Even though researchers are pretty sure that babies do not have nightmares, you may be questioning their opinion when you watch your baby make noises or twitch while sleeping. This movement, called the Moro reflex, is normal, though, and it’s developmentally appropriate. Also known as the startle reflex, this involuntary reflex peaks around one month and then starts to go away after your baby is 2 months. 

Infant Sleep Is Active

Even if your newborn can’t yet dream, their mind is still active while they’re asleep. As with adults, sleep is when the mind processes information, storing what is important. 

For babies, this time spent asleep allows them to integrate their experiences and increase their knowledge. They’re learning so many new things, and sleep is when their brain can truly process what they learned during their awake hours. 

During REM sleep, babies’ brains also build pathways and connections that lay the foundation for key developmental milestones, including language development and motor skills. 

So, even if they aren’t dreaming, their brain is still working hard while they’re asleep. 

How Infant Dreams Evolve

Dreams evolve as children learn more about themselves and the world around them. 

At age three, the pediatric dream researcher David Foulkes found that children could start recounting their dreams, which they describe as static images, often of animals. It isn’t until children turn 5 that they start having more frequent and complex dreams in which they are the main character. Their dreams also begin to include emotions and conversations

Movement and social interaction begin appearing between ages 5 and 7, and many kids see human characters, especially family members, in their dreams. By age 9, dreams are more like what an adult experiences.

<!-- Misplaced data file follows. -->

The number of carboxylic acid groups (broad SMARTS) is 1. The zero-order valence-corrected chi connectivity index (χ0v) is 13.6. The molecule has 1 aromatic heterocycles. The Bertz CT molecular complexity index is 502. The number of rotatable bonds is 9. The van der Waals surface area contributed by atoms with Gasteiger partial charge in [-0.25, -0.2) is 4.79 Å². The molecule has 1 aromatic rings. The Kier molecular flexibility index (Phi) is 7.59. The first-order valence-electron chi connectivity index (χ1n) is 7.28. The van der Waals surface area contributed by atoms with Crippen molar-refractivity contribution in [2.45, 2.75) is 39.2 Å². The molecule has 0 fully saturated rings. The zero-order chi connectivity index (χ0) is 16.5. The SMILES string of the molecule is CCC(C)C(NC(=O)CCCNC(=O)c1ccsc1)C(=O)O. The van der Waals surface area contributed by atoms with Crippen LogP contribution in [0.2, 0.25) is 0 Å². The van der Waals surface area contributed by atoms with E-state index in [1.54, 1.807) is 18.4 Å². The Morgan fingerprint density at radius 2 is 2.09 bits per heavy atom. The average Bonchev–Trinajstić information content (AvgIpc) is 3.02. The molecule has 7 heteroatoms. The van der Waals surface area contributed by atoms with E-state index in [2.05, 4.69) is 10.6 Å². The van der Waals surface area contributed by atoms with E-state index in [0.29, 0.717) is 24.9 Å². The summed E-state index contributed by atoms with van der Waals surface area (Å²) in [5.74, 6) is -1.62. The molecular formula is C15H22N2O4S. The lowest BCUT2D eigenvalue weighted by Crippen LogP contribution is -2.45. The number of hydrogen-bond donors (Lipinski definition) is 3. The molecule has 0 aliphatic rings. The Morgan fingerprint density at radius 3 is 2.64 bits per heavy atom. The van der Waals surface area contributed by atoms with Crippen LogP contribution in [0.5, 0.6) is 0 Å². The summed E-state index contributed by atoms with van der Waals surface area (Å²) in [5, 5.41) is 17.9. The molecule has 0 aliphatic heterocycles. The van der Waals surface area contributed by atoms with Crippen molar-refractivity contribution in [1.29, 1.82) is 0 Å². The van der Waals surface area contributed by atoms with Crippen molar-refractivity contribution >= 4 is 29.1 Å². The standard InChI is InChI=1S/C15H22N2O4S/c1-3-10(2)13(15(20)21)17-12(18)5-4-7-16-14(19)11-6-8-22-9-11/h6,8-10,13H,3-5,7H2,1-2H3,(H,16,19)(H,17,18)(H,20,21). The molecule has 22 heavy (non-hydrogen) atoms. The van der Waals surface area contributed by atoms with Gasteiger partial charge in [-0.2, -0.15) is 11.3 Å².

It’s believed that cognitive development can help children process their dreams better, so as they get older, they can better recall their dreams. 

Dreams or No Dreams, Infant Sleep is Important

We may never know if infants dream. Those who research dreams rely on volunteers to tell them when they dream and what they dream about—and babies can’t complete this task. We do know, though, that most adult dreaming occurs in REM sleep, a stage in which newborns spend 50% of their time. So, logic suggests that if newborns did dream, they’d dream a lot. However,  neuroscientists believe they cannot yet form the abstract thoughts and images needed to dream, although they might dream of different sensations. 

Even if infants don’t dream, their brains are busy while they’re sleeping, working through the information it saved during the day and keeping what’s important. Sleep is also when their minds form pathways to aid future development. 

To help your baby sleep better, browse the resources available from Pillow for tips on creating an optimal sleep environment and the role of sleep in our health. If you’re ever concerned about how your child moves or acts while sleeping, don’t hesitate to contact your pediatrician with any questions. 


Written by

Jessica G

Medical writer freelancer who has written hundreds of articles on varying topics. Masters of Engineering degree in Biomedical Engineering.